Mending Wall Summary
“Mending Wall” is a 1914 poem by Robert Frost that questions the perpetuation of unexamined traditions.
- The poem’s speaker describes the forces that corrode the wall between his property and his neighbor’s each winter, such as freezes and hunters.
- The speaker and his neighbor meet at “spring mending-time” to repair the wall.
- The speaker asks why they need a wall when neither owns animals. His neighbor replies, “Good fences make good neighbors.”
- When the speaker presses further, the neighbor is unreceptive. He stands “like an old-stone savage armed” and repeats his father’s dictum, “Good fences make good neighbors.”
Last Updated on May 19, 2021, by eNotes Editorial. Word Count: 615
Robert Frost’s “Mending Wall” was first published in 1914 in Frost’s second volume of verse, North of Boston. The poem, which draws on Frost’s own experiences living in New Hampshire, confronts the tensions produced by society, as well as the conflict between humanity and the natural world. “Mending Wall” has become one of Frost’s most widely read and studied poems, exemplifying his lifelong thematic concerns and his signature stylistic blend of colloquial cadence and prosodic precision.
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Robert Frost’s “Mending Wall” is a meditation told from the perspective of a landowner who joins his neighbor in repairing the stone wall that marks the line between their adjacent properties. As the speaker notes in the opening line, “Something there is that doesn’t love a wall.” He describes the different forces at work against the wall, including the “frozen-ground-swell” that surges upward, toppling and dispersing the stones from below and creating wide gaps. There is also the destructive activity of local hunters who, accompanied by their dogs, strip away the stones from the wall to force rabbits out of hiding. The speaker has never seen the damage being wrought, but every spring he sees the results.
Thus every spring brings “mending-time.” One day, the speaker calls on his neighbor, and they meet to mend the wall. The two men walk along the wall, each on his own side, fixing the broken portions of the wall as they go. They raise the fallen stones, some like bread loves and others like spheres that wobble and threaten to fall. In such cases, the speaker and his neighbor jokingly cast spells on the stones, telling them to stay put “until our backs are turned!” In general, the speaker characterizes the work as difficult but done in a playful spirit.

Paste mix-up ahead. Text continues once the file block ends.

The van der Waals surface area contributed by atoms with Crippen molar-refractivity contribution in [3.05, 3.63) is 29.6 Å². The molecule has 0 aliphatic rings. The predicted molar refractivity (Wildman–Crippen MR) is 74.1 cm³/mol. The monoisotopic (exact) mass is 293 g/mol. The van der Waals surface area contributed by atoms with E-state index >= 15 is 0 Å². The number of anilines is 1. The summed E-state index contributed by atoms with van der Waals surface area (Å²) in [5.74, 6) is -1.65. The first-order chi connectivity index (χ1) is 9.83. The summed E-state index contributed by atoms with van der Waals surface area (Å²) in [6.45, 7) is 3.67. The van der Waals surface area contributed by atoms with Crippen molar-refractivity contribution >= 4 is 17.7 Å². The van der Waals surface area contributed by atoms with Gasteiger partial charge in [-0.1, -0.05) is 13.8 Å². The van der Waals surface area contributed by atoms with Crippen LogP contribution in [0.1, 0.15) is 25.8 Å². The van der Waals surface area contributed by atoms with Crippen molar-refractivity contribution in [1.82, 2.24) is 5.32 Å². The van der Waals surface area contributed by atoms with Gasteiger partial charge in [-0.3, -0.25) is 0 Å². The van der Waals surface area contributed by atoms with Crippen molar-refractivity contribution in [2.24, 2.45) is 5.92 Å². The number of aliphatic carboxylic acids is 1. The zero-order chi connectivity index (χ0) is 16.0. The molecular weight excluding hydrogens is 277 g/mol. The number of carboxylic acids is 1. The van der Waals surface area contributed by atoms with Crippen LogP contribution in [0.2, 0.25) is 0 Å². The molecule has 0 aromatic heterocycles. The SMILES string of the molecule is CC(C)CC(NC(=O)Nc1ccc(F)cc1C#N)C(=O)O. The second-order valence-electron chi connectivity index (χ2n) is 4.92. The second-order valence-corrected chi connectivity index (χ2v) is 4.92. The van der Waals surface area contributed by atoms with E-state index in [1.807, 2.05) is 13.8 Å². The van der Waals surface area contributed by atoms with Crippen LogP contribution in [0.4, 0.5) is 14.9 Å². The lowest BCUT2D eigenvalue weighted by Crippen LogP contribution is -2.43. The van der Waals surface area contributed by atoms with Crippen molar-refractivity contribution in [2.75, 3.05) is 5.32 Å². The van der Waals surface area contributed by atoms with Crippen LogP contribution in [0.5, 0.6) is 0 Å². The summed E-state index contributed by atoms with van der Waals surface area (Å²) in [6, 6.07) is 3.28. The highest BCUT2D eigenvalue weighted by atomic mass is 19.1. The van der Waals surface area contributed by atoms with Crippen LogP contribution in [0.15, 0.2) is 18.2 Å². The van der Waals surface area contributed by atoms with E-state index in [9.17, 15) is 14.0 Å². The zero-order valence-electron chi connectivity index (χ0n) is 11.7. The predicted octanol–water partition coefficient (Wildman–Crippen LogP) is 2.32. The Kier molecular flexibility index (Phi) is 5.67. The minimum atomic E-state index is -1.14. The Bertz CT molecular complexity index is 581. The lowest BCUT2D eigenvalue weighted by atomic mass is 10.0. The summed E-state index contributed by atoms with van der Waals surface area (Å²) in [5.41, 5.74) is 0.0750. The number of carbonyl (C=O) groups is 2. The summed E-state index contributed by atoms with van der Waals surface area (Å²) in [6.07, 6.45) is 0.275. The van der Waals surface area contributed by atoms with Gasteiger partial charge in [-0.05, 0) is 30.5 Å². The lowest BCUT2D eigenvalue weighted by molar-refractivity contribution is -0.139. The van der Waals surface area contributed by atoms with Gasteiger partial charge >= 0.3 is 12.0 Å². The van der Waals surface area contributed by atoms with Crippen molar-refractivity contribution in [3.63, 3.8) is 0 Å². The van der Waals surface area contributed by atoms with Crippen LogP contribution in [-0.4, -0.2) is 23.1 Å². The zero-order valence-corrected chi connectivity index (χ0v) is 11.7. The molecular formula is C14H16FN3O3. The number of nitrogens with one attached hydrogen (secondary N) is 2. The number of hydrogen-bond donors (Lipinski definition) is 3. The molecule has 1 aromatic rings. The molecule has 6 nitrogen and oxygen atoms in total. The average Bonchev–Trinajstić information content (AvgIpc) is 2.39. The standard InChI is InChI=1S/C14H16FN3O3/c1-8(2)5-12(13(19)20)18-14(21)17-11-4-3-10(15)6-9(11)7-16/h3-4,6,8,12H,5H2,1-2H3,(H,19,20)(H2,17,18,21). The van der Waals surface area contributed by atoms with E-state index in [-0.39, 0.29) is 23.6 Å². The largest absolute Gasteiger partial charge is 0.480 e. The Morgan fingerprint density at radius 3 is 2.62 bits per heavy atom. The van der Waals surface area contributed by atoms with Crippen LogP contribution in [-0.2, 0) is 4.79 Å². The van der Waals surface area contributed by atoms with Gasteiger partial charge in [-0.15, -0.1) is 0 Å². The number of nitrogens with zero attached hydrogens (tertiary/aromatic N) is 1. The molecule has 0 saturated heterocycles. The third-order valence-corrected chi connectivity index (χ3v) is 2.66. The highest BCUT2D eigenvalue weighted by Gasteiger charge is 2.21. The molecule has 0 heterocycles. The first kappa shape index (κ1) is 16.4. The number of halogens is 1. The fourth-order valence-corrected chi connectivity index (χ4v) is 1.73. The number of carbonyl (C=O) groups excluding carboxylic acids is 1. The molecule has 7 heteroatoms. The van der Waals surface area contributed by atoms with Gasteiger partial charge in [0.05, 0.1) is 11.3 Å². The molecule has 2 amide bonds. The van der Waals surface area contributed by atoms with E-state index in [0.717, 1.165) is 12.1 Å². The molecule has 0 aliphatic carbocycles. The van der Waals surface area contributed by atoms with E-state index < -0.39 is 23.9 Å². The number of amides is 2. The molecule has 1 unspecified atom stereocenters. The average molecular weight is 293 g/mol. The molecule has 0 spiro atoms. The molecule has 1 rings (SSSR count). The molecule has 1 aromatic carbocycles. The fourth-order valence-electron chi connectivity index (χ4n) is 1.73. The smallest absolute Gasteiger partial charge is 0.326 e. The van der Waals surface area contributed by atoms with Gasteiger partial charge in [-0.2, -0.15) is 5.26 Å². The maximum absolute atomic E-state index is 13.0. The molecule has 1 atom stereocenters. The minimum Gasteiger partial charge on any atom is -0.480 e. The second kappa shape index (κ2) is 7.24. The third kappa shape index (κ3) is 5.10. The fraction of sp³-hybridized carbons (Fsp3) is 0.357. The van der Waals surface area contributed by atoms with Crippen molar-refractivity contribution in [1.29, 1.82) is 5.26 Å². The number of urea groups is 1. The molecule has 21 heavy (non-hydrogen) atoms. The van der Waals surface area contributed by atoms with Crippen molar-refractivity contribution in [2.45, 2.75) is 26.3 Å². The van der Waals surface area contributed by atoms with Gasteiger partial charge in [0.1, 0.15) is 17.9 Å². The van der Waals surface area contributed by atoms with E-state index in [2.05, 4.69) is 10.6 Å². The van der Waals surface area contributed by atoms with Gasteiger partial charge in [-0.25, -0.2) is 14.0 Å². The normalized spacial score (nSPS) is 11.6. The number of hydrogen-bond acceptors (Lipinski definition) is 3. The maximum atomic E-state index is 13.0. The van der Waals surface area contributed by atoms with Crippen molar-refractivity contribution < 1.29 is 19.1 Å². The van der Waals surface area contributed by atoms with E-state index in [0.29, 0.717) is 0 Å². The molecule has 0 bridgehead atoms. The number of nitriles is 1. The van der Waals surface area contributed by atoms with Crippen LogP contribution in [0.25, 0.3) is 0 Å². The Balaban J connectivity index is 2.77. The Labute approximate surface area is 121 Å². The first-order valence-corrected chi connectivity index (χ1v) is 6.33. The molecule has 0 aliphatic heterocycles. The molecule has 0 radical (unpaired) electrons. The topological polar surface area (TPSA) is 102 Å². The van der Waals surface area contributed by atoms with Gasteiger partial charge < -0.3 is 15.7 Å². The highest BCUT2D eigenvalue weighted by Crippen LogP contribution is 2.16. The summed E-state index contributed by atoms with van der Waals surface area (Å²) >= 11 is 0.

The speaker then makes an observation: his neighbor’s lot contains only pine trees; his own, only apple orchards. Because there are no animals to contain or keep out, the wall is unnecessary. The speaker mentions this fact, humorously remarking that his apple trees will not cross the property line and eat the neighbor’s pine cones. The neighbor curtly replies, “Good fences make good neighbors.”
Feeling that he is filled with the mischief of springtime, the speaker persists in his line of skeptical questioning. Noting again the wall’s uselessness, the speaker says, “Before I built a wall I’d ask to know / What I was walling in or walling out.” When the speaker then repeats—out loud now—the dictum of the opening line, “Something there is that doesn’t love a wall,” it seems that the speaker himself is an agent of that “Something.” The speaker cannot identify precisely what that “Something” is. He suggests that he could name “Elves” as the culprit, but he knows that this would not be a precise answer. Moreover, he wants the neighbor to say what it is, given his insistence on maintaining the wall.
The speaker then sees the neighbor in an altered, almost dreamlike light. The neighbor raises a stone in both hands, “like an old-stone savage armed.” To the speaker’s eye, “he moves in darkness,” one that is not associated with the shadows of the woods. Finally, the neighbor responds to the speaker’s objections, deferring again to his beloved saying. He takes pleasure in this favored adage, which, it turns out, is passed down from his father. But there is also a sense of obedience to his adherence to it, a suggestion that he would not dare “go behind” his father’s wisdom. The final line of the poem ends with the neighbor’s repetition of “Good fences make good neighbors.”